In Summary
  • So dire is the situation that Bomet county is encouraging residents to diversify agriculture.

  • Poverty, malnutrition are blot on region that grows world’s most taken beverage after water.

  • Some of them have taken to tea hawking as high production costs continue to suffocate them.

  • Owing to financial pressure, many are now forced to sell their produce to local brokers.

The green canopy that touches the sky in the horizon hugs the eye and soothes the soul, triggering one of the most beautiful sensations. The bushes stretch as far as the eye can see in all directions, underlining tea’s status as Kenya’s leading cash crop and the Kericho-Bomet belt its capital.

It should be teatime, but there’s no party here. Not for smallholders.


Beneath this picture of paradise, where multinational tea companies make billions, smallholder farmers here in Konoin — home to the highest concentration of tea bushes in Kenya — are reeling under poverty.

High school dropout rates and malnutrition are a blot on a region that produces much of the world’s most widely consumed beverage after water.

“Farmers are unable to provide for their families due to poor prices of green leaf, yet they have put their entire farms under the crop. Here, nearly everyone buys milk, vegetables and maize and they can’t cope given the small land sizes,” Mr Cheruiyot Baliach, a tea grower, tells us.

Smallholder earnings this season sunk to a five-year low, thanks to a cocktail of factors. Some internal and others external — including turmoil in the international market such as the Brexit anxiety in the UK and instability in Sudan and Pakistan.

Even with poor payments by Kenya Tea Development Agency (KTDA) — the farmers are still holding on, hoping for a miracle.


The trouble with farmers, argues researcher Bill Ruto, is that many do not do the math. “Just as traditional pastoralists often pride themselves for the size of the horns of their cows rather than the price the animals will fetch in the market, many farmers are so intimately attached to their tea crop that you can’t do anything to dissuade them from it,” he says.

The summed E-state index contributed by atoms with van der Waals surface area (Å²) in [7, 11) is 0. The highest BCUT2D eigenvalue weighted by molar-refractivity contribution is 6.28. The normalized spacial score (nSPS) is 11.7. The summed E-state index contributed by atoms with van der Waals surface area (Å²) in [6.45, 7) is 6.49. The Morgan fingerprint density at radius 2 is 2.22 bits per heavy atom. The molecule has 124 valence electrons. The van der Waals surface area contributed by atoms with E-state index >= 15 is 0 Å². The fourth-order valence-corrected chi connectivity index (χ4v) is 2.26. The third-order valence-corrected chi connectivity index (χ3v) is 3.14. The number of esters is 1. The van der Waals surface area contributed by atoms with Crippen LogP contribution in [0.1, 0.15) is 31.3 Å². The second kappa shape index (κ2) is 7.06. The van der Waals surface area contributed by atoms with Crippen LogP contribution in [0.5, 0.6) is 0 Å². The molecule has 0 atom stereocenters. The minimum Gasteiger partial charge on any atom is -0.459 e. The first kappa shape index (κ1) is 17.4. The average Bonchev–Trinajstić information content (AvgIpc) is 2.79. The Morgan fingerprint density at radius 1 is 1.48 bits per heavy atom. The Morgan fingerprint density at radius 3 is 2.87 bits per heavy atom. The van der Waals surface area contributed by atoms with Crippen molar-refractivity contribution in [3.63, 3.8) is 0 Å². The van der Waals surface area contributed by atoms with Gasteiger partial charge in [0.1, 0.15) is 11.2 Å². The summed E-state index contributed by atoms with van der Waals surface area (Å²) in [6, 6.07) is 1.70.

Some of them have taken to tea hawking as high production costs continue to suffocate them. Owing to financial pressure, many are now forced to sell their produce to local brokers, who pay in cash on delivery under a system dubbed “mong’irito” in the Kipsigis dialect.

Mong’irito — literally pick all you can get as opposed to the two leaves and a bud principle that KTDA enforces strictly — is a product of privateers within the tea chain who have set up factories to take advantage of the poor farmers. Whichever way, their fate is sealed.


Farmers who hawk their tea lose up to 50 per cent of their earnings as they get a one-off pay of Sh24 per kilo compared to KTDA’s average cumulative pay of Sh30 — which is still low.

Those who opt out of the KTDA system also miss the agency’s fertiliser, which it sells to farmers directly at Sh1,800 per 50kg bag.

While global fertiliser prices have been on the dip since 2011, tea farmers have never benefited from the same. Farmers are left to finance the picking, weeding and pruning of tea from their payments besides the 16 per cent VAT levied by the government. These deductions eat into profits, leaving little for the poor farmer.

KTDA levies factories an agency fee of 2.5 per cent and an insurance charge, which are passed on to small-scale farmers. There is also the corporate tax and county permits that have to be paid by the factories even though they were built entirely with contributions from small-scale tea growers.


The poor state of roads often causes delay in collection of the produce from buying centres that cost farmers up to 25 per cent in weight loss.

Reducing land sizes compounds farmers’ woes. With as small as half an acre, farmers put all their plots under tea although it does not make economic sense to plant less than two acres of the cash crop. The result is an oppressive environment whose effects include alcoholism and abject poverty.

So dire is the situation that the county government of Bomet has initiated a programme to encourage residents to diversify their agriculture.

“We are marketing dairy, poultry, avocado and passion farming, which can put more money in farmers’ hands and deal with malnutrition, which is a challenge in most parts of Konoin Sub-county,” Mr Julius Tuwei, the Bomet County Executive in charge of Agriculture, says.


Critics trace tea farmers’ woes to the ubiquitous KTDA, which started as a marketing agency, but which has since morphed into an “all-powerful hydra-headed monster.”

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